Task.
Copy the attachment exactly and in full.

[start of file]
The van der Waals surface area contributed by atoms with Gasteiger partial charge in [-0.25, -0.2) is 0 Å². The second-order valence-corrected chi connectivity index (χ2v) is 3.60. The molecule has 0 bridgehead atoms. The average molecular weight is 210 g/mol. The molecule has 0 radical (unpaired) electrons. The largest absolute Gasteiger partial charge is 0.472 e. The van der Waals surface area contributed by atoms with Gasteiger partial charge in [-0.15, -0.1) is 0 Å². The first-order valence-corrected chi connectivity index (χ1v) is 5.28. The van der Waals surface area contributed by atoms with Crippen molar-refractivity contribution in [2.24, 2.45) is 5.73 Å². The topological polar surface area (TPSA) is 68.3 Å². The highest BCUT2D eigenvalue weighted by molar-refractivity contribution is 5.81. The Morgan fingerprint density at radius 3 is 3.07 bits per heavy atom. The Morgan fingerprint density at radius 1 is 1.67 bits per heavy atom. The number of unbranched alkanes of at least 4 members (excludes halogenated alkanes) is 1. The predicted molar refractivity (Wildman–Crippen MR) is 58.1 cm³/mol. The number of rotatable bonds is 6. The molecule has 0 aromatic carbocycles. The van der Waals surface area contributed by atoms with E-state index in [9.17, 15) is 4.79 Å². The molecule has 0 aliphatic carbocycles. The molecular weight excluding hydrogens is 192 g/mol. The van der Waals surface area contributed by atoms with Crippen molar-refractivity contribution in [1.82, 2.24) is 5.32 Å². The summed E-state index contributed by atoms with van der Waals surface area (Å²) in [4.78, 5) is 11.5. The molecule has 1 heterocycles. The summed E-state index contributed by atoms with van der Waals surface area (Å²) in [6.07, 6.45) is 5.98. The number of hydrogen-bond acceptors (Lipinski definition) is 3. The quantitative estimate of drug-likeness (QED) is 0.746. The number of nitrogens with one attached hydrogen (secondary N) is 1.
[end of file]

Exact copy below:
The van der Waals surface area contributed by atoms with Gasteiger partial charge in [-0.25, -0.2) is 0 Å². The second-order valence-corrected chi connectivity index (χ2v) is 3.60. The molecule has 0 bridgehead atoms. The average molecular weight is 210 g/mol. The molecule has 0 radical (unpaired) electrons. The largest absolute Gasteiger partial charge is 0.472 e. The van der Waals surface area contributed by atoms with Gasteiger partial charge in [-0.15, -0.1) is 0 Å². The first-order valence-corrected chi connectivity index (χ1v) is 5.28. The van der Waals surface area contributed by atoms with Crippen molar-refractivity contribution in [2.24, 2.45) is 5.73 Å². The topological polar surface area (TPSA) is 68.3 Å². The highest BCUT2D eigenvalue weighted by molar-refractivity contribution is 5.81. The Morgan fingerprint density at radius 3 is 3.07 bits per heavy atom. The Morgan fingerprint density at radius 1 is 1.67 bits per heavy atom. The number of unbranched alkanes of at least 4 members (excludes halogenated alkanes) is 1. The predicted molar refractivity (Wildman–Crippen MR) is 58.1 cm³/mol. The number of rotatable bonds is 6. The molecule has 0 aromatic carbocycles. The van der Waals surface area contributed by atoms with E-state index in [9.17, 15) is 4.79 Å². The molecule has 0 aliphatic carbocycles. The molecular weight excluding hydrogens is 192 g/mol. The van der Waals surface area contributed by atoms with Crippen molar-refractivity contribution in [1.82, 2.24) is 5.32 Å². The summed E-state index contributed by atoms with van der Waals surface area (Å²) in [4.78, 5) is 11.5. The molecule has 1 heterocycles. The summed E-state index contributed by atoms with van der Waals surface area (Å²) in [6.07, 6.45) is 5.98. The number of hydrogen-bond acceptors (Lipinski definition) is 3. The quantitative estimate of drug-likeness (QED) is 0.746. The number of nitrogens with one attached hydrogen (secondary N) is 1.